Hosking – your drug arguments are moralist ones. Fine. But leave the science to the scientists.

The most important thing is to recognise the distinction between a moral position on drugs, and the health and safety concerns associated with use. Hosking can’t, or more likely, won’t do this.

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Another day, another predictably ignorant, and in this case potentially lethal diatribe from our most prominent right-wing commentator.

What’s Hosking’s problem today? Testing drugs at festivals. He starts by inverting the current reality – arguing that the fact people take drugs, indeed have done so for millenia, is not an aspect of human nature, but rather the result of political and social largesse.

Back to the drugs, the woke argument is ‘they’re going to take them anyway, so they may as well know what they’re taking’. That is the mentality of complete surrender.

No it’s not. It’s rather a grown-up and sober understanding of the way things are. It would take up too much of this column to discuss the history of drug use, it’s importance in cultural practice, and its genuine impact in the 1960s on our preconceptions of society and on the violence on which it is often predicated.

The most important thing is to recognise the distinction between a moral position on drugs, and the health and safety concerns associated with use. Hosking clearly has a moral position against the use of drugs, and that’s fine. I disagree with him profoundly, but he has a right to his view. There are also numerous religious groups who feel similarly – and in a country that tolerates a plurality of ideas and beliefs, they must also be respected.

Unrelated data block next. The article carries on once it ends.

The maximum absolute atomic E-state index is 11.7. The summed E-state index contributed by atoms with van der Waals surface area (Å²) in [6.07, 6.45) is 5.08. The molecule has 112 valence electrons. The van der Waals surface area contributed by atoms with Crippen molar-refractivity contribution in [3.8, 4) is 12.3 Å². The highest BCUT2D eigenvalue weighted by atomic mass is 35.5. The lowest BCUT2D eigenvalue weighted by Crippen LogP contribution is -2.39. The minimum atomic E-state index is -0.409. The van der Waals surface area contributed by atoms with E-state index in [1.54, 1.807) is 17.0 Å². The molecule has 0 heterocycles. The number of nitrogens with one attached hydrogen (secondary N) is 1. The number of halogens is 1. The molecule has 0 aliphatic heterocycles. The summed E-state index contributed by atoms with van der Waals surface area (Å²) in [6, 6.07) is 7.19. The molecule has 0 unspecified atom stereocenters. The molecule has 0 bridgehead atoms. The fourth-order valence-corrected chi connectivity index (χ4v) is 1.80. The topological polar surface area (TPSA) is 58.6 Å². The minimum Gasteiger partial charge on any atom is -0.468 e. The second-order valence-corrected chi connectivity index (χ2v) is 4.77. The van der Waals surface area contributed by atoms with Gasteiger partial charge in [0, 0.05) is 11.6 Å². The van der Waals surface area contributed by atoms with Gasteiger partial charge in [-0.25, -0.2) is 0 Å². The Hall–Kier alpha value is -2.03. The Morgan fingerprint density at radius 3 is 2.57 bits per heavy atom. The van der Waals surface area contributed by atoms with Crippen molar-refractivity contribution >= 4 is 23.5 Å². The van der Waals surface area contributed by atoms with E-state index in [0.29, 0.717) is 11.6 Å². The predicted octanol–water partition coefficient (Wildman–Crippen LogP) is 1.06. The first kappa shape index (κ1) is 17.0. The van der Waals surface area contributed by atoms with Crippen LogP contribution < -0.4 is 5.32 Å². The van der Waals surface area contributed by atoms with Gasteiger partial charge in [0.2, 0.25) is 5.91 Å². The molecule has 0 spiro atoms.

But if that is your position, then don’t wade into discussions that scientists and health professionals are having – sober discussions based on evidence around reducing harm – just to screech about your moral outrage. You’re not helping, you’re not informed, and you’re living in a fantasy world.

Another example?

Why don’t we supply them with needles just to make sure they’re clean?

Uh…we do that already Mike, it’s called a needle exchange programme, and it dramatically reduces the rate of Hepatitis C and other serious, and costly, blood-borne viruses.

And just to top it all off.

Need we remind the perpetrators of this particular crime that it was them that threw $1.9 billion at mental health. Drugs and mental health go hand in hand, and yet they want more where that came from.

Firstly, its imprecise to make a claim that “drugs and mental health go hand in hand.” They overlap, but they are not synonoymous. Of course, Hosking revels in imprecision, and relies upon tired and inflammatory soundbites, for example that the government is “peddling pills.”

In a nutshell there are two ways to look at drugs and drug policy:

  1. People use drugs, usually for enjoyment, and they are a part of human culture. This use can become problematic, and can cause harm. People have a right to use drugs, as they have a right to smoke and drink alcohol. The role of society and government is then to educate on the negatives of drug use, and provide support for people for whom use becomes problematic.
  2. Drugs are bad, as in they are morally indefensible, and no one should use drugs. Any attempt to thus reduce the harm associated with use, is seen as tacit approval of use. The goal is then to reduce the number of users, ideally to zero.

Hosking takes the latter position. As I’ve said – fine, that’s his right. But he isn’t a doctor, or a scientist or a public health expert. He’s an angry man with a microphone. And as I am unsure if he is religious, I suspect his views derive from some kind of outdated 50’s moralism. Which also makes him a dinosaur.